If you’ve been following these Comment Live streams you’ll notice a not-so-subtle lesson in modern French cinema dressing up the main photo: we began on day one with Brigitte Bardot from Et Dieu Créa la Femme (watch here), Alain Delon in Plein Soleil (watch here), Ludivine Sagnier in Swimming Pool, day four was Gaspar Noé’s Love and, today, Lea Seydoux and Adele Exarchopoulos in Blue is the Warmest Colour.

Anyway, contest etc.

Watch here, comment you know where and wait for Longtom’s hot volume analysis tomorrow.

Quiksilver Pro France Round of 16 (Round 4) Match-Ups:
HEAT 1: Jordy Smith (ZAF) vs. Jeremy Flores (FRA)
HEAT 2: Ezekiel Lau (HAW) vs. Ryan Callinan (AUS)
HEAT 3: Marc Lacomare (FRA) vs. Wade Carmichael (AUS)
HEAT 4: Julian Wilson (AUS) vs. Jack Freestone (AUS)
HEAT 5: Gabriel Medina (BRA) vs. Adrian Buchan (AUS)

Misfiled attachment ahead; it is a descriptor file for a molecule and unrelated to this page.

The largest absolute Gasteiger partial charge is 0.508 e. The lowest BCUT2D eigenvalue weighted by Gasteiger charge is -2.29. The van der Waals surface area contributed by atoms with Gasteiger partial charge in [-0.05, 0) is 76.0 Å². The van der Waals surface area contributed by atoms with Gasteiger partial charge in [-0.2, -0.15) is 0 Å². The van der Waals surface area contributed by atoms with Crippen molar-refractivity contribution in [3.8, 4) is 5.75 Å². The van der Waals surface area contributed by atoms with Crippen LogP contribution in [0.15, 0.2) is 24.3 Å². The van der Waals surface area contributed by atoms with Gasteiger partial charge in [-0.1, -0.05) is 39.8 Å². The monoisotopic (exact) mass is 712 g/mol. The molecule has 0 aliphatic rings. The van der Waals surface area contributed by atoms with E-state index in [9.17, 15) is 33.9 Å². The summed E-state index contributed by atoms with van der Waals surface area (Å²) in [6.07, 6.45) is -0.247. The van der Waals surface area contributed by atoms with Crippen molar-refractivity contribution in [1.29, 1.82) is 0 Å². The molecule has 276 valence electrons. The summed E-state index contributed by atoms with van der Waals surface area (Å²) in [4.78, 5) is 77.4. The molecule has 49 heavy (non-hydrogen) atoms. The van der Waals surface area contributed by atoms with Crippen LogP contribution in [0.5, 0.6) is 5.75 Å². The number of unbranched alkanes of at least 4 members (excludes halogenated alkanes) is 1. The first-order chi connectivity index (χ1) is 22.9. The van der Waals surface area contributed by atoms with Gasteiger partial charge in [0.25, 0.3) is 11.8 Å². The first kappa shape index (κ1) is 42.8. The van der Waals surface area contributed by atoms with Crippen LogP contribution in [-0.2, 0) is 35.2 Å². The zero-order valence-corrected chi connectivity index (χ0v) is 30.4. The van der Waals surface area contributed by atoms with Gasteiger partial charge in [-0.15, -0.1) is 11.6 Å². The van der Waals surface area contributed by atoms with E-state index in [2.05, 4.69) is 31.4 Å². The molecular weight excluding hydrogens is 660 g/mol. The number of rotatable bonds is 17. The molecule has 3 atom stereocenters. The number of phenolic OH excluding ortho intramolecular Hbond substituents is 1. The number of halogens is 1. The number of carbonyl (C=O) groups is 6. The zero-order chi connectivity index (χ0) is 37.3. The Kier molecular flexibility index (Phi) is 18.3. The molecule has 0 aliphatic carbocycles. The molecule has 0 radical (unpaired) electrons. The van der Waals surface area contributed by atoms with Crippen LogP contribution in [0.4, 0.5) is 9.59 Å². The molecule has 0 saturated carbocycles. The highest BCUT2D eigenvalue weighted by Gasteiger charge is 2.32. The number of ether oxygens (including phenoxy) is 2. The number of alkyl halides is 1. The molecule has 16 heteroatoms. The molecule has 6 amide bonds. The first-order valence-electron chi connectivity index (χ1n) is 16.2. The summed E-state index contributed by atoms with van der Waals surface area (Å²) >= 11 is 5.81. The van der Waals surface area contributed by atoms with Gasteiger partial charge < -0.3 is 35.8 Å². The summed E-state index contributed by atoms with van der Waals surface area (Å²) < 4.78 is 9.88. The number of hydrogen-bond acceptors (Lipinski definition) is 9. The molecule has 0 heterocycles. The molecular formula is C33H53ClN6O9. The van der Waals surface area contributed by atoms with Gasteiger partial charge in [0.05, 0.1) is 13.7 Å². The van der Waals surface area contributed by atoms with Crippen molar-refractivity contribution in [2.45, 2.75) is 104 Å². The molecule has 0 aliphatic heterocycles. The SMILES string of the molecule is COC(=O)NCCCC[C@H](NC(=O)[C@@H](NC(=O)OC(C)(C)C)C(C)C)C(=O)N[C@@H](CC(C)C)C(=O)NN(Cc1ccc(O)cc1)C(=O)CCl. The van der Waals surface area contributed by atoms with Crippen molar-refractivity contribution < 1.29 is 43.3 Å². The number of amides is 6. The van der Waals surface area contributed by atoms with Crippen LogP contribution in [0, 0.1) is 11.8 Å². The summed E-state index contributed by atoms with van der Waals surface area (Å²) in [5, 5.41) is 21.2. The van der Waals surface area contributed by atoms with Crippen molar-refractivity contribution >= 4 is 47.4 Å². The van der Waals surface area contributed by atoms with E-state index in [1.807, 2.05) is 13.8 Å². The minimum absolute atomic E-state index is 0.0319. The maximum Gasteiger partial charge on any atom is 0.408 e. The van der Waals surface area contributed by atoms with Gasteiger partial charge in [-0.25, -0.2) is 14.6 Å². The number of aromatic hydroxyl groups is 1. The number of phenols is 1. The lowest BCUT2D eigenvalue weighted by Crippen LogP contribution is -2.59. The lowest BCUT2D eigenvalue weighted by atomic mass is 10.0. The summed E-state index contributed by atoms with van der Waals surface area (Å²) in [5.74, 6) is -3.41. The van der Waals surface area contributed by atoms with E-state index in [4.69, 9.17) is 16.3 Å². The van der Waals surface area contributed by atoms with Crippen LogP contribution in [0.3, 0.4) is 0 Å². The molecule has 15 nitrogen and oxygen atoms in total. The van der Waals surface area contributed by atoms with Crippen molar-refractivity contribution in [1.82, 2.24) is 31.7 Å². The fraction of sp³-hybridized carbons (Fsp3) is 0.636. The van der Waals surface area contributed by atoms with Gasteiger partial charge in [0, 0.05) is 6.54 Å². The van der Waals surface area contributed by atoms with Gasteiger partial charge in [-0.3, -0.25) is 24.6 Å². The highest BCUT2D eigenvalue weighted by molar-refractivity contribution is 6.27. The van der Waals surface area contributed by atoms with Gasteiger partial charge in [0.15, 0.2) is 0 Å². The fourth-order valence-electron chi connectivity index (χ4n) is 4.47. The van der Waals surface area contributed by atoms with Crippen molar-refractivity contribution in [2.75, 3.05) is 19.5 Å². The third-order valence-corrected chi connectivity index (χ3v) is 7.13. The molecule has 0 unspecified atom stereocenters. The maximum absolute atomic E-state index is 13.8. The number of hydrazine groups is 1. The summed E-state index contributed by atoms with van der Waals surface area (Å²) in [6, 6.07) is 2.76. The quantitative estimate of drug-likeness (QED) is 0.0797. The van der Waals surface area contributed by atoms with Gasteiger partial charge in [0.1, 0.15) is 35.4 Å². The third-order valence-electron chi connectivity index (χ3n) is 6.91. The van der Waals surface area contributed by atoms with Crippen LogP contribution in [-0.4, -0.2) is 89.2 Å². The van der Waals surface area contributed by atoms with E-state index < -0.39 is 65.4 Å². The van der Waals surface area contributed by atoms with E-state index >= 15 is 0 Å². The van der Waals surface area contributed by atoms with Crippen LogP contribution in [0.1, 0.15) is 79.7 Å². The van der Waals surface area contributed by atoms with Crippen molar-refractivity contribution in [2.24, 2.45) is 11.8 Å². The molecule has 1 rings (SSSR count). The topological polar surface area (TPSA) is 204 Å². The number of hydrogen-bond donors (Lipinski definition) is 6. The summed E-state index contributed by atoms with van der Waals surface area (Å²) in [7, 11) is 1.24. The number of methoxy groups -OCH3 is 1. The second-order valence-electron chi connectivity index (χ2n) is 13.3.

HEAT 6: Seth Moniz (HAW) vs. Leonardo Fioravanti (ITA)
HEAT 7: Kolohe Andino (USA) vs. Yago Dora (BRA)
HEAT 8: Michel Bourez (FRA) vs. Italo Ferreira (BRA)


Seeking “Naomiso”: The profound artist who came up with this provocative design for profitable* collaboration!

*You and Hong Kong split all the profits!

So you might have read earlier that surf/skate sneaker Vans pulled a leading shoe from the brand’s online competition Vans Custom Culture that alluded to the months-long protests in Hong Kong. I trust you are aware of the situation there and don’t need to stumble over the news here but China is currently acting egregiously toward historically brave Hong Kong citizens unwilling to bend the knee and give up all rights.